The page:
unanimously adopted by the USCCB at its June 2002 meeting.
The majority of priests with allegations of abuse wer e ordained
between 1950 and 1979 (68%). Priests ordained prior to 1950 accounted
for 21.3% of the allegations, and priests or dained after 1979
accounted for 10.7% of allegations.
The majority of priests (56%) were alleged to have abused one victim,
nearly 27% wer e alleged to have abused two or three victims, and
3.4% were alleged to have abused more than ten victims.
The largest group of alleged victims (50.9%) was between the ages of
11 and 14, 27.3% wer e 15-17
Pope apologizes for clerical sex abuse, promises tough sanctions
By Cindy Wooden Catholic News Service Apr-11-2014
VATICAN CITY (CNS) -- "I feel called to take responsibility for all
the evil some priests -- large in number, but not in proportion to the
total -- have committed and to ask forgiveness for the damage they've
done with the sexual abuse of children," Pope Francis said.
"The church is aware of this damage" and is committed to strengthening
child protection programs and punishing offenders, he told members of
the International Catholic Child Bureau during a meeting April 11 at
The remarks appeared to be the pope's first apology for the sex abuse
scandal, following earlier statements affirming the Vatican's work
investigating and punishing perpetrators, and encouraging bishops to
support abuse victims. The pope also has said the church deserves to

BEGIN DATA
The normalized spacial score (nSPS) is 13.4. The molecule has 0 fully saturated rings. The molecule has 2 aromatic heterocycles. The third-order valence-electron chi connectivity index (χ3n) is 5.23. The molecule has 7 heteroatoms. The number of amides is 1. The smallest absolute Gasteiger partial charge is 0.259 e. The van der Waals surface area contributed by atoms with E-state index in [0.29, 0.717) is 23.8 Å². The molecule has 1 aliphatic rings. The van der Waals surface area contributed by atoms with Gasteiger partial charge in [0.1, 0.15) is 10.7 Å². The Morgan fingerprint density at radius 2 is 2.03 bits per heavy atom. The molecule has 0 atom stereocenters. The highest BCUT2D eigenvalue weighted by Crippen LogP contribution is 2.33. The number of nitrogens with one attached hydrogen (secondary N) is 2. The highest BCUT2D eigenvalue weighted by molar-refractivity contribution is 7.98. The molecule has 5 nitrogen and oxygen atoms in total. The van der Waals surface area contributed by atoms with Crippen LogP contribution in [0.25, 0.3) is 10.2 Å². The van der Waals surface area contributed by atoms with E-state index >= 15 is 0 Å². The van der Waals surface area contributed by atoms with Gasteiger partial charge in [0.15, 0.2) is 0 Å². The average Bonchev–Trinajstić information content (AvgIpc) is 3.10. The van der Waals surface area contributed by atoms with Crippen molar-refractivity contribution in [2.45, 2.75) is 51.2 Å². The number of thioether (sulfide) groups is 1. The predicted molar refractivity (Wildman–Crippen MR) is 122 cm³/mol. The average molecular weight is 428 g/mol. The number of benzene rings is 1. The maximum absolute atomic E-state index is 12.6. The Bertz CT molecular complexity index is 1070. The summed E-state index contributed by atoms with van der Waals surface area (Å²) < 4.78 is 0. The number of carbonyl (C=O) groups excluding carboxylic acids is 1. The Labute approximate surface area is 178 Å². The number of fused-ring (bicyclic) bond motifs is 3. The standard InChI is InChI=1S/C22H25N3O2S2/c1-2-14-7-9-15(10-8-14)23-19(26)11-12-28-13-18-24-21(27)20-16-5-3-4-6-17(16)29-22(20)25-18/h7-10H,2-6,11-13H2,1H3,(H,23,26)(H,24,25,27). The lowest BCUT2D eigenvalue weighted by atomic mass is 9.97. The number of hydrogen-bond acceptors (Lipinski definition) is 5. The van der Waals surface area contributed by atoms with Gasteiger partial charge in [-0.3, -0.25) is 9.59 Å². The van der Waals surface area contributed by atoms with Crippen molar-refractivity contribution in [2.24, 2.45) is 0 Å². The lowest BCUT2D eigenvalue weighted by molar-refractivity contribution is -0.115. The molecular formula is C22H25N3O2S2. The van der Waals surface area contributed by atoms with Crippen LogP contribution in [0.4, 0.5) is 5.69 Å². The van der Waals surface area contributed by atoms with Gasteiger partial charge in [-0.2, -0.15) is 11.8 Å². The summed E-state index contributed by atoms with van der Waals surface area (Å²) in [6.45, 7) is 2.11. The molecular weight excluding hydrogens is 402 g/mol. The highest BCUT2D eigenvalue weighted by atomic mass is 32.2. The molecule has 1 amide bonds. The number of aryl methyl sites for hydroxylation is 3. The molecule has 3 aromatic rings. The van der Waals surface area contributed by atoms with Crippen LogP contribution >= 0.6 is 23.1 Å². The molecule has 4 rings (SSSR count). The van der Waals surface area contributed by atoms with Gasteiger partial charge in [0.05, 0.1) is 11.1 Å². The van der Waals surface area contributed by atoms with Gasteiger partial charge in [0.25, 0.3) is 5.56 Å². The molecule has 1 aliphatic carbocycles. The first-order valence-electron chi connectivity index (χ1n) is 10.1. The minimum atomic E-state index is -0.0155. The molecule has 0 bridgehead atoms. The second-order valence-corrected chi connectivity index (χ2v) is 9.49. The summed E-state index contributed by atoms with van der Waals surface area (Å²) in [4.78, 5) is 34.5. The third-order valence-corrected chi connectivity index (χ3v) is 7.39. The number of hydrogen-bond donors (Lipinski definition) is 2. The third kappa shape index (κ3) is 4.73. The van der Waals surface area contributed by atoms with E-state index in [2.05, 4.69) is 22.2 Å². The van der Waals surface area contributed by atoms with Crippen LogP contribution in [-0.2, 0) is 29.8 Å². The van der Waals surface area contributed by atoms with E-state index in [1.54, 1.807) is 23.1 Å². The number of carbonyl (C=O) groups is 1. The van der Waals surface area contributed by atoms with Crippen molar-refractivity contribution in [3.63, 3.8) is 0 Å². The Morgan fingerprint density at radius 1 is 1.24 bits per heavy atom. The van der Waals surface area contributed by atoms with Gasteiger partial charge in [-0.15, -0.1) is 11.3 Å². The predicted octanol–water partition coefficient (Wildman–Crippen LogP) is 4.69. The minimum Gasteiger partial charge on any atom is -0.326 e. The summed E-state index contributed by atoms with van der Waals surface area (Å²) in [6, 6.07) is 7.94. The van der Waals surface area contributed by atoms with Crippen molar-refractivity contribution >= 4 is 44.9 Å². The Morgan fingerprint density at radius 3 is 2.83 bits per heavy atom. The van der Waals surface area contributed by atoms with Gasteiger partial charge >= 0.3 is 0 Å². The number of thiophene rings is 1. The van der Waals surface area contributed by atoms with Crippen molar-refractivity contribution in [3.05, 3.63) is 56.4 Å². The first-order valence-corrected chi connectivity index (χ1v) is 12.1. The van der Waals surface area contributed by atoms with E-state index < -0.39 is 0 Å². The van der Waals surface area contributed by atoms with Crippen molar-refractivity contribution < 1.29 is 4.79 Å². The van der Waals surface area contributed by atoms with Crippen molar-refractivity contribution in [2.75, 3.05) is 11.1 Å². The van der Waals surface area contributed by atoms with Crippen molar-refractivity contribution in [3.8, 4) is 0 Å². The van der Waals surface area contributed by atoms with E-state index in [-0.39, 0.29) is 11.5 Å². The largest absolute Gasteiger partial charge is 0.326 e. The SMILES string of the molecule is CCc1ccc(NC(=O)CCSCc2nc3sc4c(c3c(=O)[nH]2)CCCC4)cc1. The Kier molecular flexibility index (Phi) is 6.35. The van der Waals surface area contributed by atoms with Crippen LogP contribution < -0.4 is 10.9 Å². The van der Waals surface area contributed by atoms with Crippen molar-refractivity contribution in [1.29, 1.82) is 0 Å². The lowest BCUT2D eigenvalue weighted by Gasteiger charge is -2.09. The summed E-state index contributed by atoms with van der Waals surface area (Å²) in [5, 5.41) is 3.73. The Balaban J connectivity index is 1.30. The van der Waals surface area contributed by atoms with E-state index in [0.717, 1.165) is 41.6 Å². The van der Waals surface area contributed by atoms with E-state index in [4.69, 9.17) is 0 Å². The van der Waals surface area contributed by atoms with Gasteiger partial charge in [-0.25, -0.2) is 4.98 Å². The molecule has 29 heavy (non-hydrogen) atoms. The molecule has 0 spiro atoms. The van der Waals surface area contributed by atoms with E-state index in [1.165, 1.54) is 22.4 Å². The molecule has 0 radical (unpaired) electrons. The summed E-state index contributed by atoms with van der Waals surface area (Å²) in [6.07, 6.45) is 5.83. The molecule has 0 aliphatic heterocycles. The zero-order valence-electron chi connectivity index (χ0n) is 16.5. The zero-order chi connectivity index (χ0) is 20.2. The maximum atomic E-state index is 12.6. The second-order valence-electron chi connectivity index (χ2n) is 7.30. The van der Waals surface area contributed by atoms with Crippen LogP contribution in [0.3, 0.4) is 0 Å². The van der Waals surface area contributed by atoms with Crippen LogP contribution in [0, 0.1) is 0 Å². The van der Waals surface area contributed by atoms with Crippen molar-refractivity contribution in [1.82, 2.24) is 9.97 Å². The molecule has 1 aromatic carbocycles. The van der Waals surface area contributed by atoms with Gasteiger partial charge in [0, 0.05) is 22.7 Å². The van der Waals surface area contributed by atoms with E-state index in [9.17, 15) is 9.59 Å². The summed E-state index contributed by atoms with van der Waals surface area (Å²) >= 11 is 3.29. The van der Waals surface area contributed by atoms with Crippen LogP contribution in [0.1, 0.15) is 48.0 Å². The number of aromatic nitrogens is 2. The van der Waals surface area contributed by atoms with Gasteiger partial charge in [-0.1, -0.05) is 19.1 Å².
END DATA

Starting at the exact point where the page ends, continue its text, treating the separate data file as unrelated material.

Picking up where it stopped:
be forced to make monetary settlements to victims.
In December, Pope Francis established a Vatican commission to promote
improved child protections policies throughout the church.
Meeting with leaders of the International Catholic Child Bureau, an
organization based in France and dedicated to defending children's
rights, Pope Francis said it was hard to believe "men of the church"
would commit such horrors.
"We don't want to take a step backward in dealing with this problem
and with the sanctions that must be imposed," the pope said. "On the
contrary, I believe we must be very strong. You don't play with
Pope Francis also spoke about the importance of defending children's
right "to grow in a family with a mother and father able to create a
healthy environment for their growth and affective maturity," which
includes "maturing in relationship to the masculinity and femininity
of a father and a mother."
Parents have a right to determine the appropriate "moral and religious
education" of their children, he said, and should not be subject to
school curriculums that are thinly veiled courses of indoctrination
into whatever ideology is strongest at the moment.
The pope said he wonders sometimes whether parents are "sending a
child to school or to a re-education camp" like those run by
Obviously, he said, children need help in responding to the problems
and challenges contemporary culture and the media raise. Young people
can't be kept in "glass jars," but must be given the values that will
help them evaluate what cultural trends respect their dignity and
freedom and the dignity and freedom of others.